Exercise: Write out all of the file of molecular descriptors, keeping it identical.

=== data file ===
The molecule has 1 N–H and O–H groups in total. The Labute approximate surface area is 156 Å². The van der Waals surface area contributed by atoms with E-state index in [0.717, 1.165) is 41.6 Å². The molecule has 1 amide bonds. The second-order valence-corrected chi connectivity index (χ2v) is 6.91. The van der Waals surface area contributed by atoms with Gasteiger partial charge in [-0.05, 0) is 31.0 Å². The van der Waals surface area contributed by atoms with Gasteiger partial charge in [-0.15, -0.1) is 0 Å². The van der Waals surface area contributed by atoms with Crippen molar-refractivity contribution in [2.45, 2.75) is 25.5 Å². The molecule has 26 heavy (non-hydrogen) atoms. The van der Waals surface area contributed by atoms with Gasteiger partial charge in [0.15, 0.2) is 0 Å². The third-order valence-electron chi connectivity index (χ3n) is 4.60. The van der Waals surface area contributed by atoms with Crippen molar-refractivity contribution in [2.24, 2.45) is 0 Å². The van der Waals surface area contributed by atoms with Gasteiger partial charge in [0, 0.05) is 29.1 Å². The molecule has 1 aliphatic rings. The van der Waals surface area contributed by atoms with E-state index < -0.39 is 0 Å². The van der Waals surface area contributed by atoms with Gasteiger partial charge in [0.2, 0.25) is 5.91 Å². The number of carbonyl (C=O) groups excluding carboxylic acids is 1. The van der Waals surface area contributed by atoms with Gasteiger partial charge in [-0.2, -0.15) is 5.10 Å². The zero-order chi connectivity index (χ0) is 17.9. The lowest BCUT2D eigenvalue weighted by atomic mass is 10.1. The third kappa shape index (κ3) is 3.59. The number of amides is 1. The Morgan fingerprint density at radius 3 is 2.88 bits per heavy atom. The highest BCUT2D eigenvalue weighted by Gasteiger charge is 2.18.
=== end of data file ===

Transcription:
The molecule has 1 N–H and O–H groups in total. The Labute approximate surface area is 156 Å². The van der Waals surface area contributed by atoms with E-state index in [0.717, 1.165) is 41.6 Å². The molecule has 1 amide bonds. The second-order valence-corrected chi connectivity index (χ2v) is 6.91. The van der Waals surface area contributed by atoms with Gasteiger partial charge in [-0.05, 0) is 31.0 Å². The van der Waals surface area contributed by atoms with Gasteiger partial charge in [-0.15, -0.1) is 0 Å². The van der Waals surface area contributed by atoms with Crippen molar-refractivity contribution in [2.45, 2.75) is 25.5 Å². The molecule has 26 heavy (non-hydrogen) atoms. The van der Waals surface area contributed by atoms with Gasteiger partial charge in [0.15, 0.2) is 0 Å². The third-order valence-electron chi connectivity index (χ3n) is 4.60. The van der Waals surface area contributed by atoms with Crippen molar-refractivity contribution in [2.24, 2.45) is 0 Å². The van der Waals surface area contributed by atoms with Gasteiger partial charge in [0, 0.05) is 29.1 Å². The molecule has 1 aliphatic rings. The van der Waals surface area contributed by atoms with E-state index < -0.39 is 0 Å². The van der Waals surface area contributed by atoms with Gasteiger partial charge in [0.2, 0.25) is 5.91 Å². The number of carbonyl (C=O) groups excluding carboxylic acids is 1. The van der Waals surface area contributed by atoms with Gasteiger partial charge in [-0.2, -0.15) is 5.10 Å². The zero-order chi connectivity index (χ0) is 17.9. The lowest BCUT2D eigenvalue weighted by atomic mass is 10.1. The third kappa shape index (κ3) is 3.59. The number of amides is 1. The Morgan fingerprint density at radius 3 is 2.88 bits per heavy atom. The highest BCUT2D eigenvalue weighted by Gasteiger charge is 2.18.